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YouTube Clones TikTok For March Launch

If imitation is the sincerest form of flattery, then TikTok must be positively blushing right now.

Shorts is due to arrive in the United States in March, after a successful six-month beta test in India, where the service racked up 3.5 billion daily views. However, it’s worth noting that Chinese-owned TikTok is banned in India, due to ongoing tensions between the world’s two most populous countries. It’s unknown how Shorts will fare in a direct duel with TikTok, but we’ll find out next month when the services go head to head for the first time.

Information about the new service first came out in April last year and YouTube’s proprietary Shorts creation tool arrived in India in September.

YouTube says the number of channels in India that are using its Shorts creation tools have more than tripled, and the Shorts player is now receiving 3.5 billion daily views. The service is still in beta, and for that reason no ads are currently running on the Indian version of Shorts, and they are not yet part of YouTube Premium.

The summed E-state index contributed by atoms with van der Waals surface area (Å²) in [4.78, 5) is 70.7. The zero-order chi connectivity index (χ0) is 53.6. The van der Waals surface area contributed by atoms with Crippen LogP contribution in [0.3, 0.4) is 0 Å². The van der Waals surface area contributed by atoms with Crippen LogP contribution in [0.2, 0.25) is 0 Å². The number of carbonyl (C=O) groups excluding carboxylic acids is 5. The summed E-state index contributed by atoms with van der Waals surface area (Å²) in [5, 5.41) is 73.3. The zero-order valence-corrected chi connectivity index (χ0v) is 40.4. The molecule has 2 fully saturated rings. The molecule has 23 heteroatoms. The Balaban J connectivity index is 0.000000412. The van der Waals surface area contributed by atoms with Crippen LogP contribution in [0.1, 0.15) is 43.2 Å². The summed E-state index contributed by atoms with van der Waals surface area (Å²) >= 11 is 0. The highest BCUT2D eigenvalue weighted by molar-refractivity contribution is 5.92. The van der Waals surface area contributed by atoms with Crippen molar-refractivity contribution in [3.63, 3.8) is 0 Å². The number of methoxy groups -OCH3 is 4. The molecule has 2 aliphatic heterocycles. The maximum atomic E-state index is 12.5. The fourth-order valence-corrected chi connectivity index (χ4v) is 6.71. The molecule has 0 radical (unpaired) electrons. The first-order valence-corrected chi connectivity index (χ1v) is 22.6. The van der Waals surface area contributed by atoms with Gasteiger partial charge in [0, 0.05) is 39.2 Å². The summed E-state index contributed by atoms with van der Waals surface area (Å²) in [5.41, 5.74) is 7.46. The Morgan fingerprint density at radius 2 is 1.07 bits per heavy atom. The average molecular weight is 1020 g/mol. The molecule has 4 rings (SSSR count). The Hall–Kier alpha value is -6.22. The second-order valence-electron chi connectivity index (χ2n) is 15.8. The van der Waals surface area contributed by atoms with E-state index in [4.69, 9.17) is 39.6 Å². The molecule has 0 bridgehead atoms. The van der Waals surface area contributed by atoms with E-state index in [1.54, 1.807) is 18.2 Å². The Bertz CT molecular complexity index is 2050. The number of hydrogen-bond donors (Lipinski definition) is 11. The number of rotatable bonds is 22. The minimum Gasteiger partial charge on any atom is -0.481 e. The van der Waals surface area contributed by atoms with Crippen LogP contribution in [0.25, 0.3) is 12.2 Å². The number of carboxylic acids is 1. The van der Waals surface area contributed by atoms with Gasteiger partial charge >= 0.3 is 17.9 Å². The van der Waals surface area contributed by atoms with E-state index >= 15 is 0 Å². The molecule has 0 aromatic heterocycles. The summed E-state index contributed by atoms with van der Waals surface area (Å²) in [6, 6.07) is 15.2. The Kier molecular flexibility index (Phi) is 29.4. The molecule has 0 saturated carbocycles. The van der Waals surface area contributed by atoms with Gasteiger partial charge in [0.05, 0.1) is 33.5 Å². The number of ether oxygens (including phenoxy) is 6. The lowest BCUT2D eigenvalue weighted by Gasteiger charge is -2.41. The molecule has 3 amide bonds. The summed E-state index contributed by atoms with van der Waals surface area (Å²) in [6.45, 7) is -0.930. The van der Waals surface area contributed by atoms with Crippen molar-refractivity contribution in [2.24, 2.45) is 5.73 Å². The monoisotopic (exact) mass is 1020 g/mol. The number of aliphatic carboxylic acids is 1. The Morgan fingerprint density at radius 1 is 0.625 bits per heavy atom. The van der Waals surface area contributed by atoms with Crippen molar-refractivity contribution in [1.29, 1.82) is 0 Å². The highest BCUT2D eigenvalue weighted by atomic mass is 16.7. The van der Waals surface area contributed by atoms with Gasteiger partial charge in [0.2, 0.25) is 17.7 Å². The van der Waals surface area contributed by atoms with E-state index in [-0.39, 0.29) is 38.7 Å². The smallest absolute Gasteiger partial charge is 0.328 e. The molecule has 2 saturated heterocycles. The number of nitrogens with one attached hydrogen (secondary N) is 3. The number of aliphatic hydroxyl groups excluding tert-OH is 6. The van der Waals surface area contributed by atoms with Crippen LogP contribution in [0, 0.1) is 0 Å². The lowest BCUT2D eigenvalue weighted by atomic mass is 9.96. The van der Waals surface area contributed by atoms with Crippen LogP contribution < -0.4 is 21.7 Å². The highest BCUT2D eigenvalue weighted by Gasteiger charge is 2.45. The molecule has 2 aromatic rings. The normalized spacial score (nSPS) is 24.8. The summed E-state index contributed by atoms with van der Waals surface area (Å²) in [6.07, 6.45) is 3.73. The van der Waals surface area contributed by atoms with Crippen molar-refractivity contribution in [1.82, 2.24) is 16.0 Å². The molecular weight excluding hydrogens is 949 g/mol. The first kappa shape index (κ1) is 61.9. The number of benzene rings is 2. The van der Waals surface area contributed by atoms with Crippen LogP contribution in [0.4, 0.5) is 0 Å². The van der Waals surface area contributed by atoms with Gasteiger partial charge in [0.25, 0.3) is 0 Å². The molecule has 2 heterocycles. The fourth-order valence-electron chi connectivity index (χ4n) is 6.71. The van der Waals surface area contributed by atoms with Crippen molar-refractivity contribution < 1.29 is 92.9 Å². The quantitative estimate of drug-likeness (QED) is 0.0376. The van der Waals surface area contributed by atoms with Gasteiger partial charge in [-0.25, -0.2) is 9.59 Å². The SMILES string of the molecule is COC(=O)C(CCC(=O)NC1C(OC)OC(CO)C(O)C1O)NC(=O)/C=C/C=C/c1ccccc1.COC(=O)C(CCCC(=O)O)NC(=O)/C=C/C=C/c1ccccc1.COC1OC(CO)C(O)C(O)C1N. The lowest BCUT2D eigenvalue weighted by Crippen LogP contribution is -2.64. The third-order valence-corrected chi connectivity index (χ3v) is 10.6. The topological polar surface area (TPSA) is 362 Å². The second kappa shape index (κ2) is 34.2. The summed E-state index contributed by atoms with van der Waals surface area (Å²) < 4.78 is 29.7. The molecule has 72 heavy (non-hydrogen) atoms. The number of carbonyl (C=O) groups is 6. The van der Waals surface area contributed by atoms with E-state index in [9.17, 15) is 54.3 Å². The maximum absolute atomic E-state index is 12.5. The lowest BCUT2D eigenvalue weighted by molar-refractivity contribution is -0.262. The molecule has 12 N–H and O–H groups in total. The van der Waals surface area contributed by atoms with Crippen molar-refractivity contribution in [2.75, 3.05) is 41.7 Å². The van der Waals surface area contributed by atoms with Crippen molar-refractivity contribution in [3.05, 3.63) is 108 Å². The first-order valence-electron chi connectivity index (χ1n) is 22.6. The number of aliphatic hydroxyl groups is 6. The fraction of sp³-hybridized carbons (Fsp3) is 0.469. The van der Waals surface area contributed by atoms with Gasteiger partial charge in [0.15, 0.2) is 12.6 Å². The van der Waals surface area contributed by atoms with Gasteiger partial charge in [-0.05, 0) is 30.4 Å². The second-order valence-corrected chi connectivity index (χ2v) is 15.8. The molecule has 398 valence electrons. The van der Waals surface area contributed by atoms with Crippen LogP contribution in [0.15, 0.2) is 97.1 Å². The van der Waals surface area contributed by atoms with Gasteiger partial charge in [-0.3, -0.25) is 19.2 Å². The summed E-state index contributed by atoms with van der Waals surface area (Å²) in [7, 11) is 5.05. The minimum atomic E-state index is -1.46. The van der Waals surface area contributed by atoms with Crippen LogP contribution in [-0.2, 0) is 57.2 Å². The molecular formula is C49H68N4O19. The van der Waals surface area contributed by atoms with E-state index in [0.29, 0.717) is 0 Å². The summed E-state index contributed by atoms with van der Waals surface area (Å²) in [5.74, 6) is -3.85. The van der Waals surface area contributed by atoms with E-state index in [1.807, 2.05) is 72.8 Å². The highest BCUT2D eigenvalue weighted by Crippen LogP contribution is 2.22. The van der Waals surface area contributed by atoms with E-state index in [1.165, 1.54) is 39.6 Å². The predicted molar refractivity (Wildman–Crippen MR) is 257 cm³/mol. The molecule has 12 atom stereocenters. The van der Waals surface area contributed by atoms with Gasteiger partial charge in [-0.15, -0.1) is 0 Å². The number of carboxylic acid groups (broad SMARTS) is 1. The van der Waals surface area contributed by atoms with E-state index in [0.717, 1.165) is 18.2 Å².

YouTube announced the new service through a new innovation blog from its chief product officer Neal Mohan. “We know there’s still a huge amount of people who find the bar for [traditional YouTube video] creation too high,” Mohan said. “That’s why we’re working on Shorts, our new short-form video tool that lets creators and artists shoot snappy videos with nothing but their mobile phones.”

This month YouTube unveiled its Shorts Report, which included for the first time the news that Shorts will launch in America next month. The Shorts Report is a bi-weekly creator resource publishing product news and best practices to help creators use the new format effectively. According to Shorts Report, there will be a new ‘Shorts shelf’ at the top of the YouTube app’s page for quick access of material.

The move will certainly complicate the world of video influencers over the coming years. TikTok has been remarkably successful in creating new influencers that have since been signed by a variety of licensing agencies, and those agencies have signed up hundreds of licensing and advertising deals over the past year. While TikTok may have a healthy lead in the short video space, it’s worth noting that YouTube parent company Alphabet—which also owns Google – is among the three largest tech companies in the world, with almost bottomless resources.

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